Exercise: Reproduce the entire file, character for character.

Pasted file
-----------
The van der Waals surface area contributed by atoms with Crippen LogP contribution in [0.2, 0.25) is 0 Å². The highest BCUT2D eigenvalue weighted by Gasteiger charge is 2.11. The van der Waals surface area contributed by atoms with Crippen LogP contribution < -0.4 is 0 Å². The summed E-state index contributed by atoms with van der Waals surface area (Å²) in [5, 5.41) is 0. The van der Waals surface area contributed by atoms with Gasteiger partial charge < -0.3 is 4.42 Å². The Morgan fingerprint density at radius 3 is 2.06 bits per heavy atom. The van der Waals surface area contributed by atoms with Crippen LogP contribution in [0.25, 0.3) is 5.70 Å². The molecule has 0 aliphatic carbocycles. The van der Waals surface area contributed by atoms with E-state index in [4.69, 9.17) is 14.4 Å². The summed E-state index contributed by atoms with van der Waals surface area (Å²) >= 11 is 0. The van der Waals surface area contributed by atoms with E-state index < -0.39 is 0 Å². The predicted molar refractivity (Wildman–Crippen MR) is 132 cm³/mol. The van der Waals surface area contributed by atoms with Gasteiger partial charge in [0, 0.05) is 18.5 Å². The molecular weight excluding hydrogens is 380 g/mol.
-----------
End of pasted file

The van der Waals surface area contributed by atoms with Crippen LogP contribution in [0.2, 0.25) is 0 Å². The highest BCUT2D eigenvalue weighted by Gasteiger charge is 2.11. The van der Waals surface area contributed by atoms with Crippen LogP contribution < -0.4 is 0 Å². The summed E-state index contributed by atoms with van der Waals surface area (Å²) in [5, 5.41) is 0. The van der Waals surface area contributed by atoms with Gasteiger partial charge < -0.3 is 4.42 Å². The Morgan fingerprint density at radius 3 is 2.06 bits per heavy atom. The van der Waals surface area contributed by atoms with Crippen LogP contribution in [0.25, 0.3) is 5.70 Å². The molecule has 0 aliphatic carbocycles. The van der Waals surface area contributed by atoms with E-state index in [4.69, 9.17) is 14.4 Å². The summed E-state index contributed by atoms with van der Waals surface area (Å²) >= 11 is 0. The van der Waals surface area contributed by atoms with E-state index < -0.39 is 0 Å². The predicted molar refractivity (Wildman–Crippen MR) is 132 cm³/mol. The van der Waals surface area contributed by atoms with Gasteiger partial charge in [0, 0.05) is 18.5 Å². The molecular weight excluding hydrogens is 380 g/mol.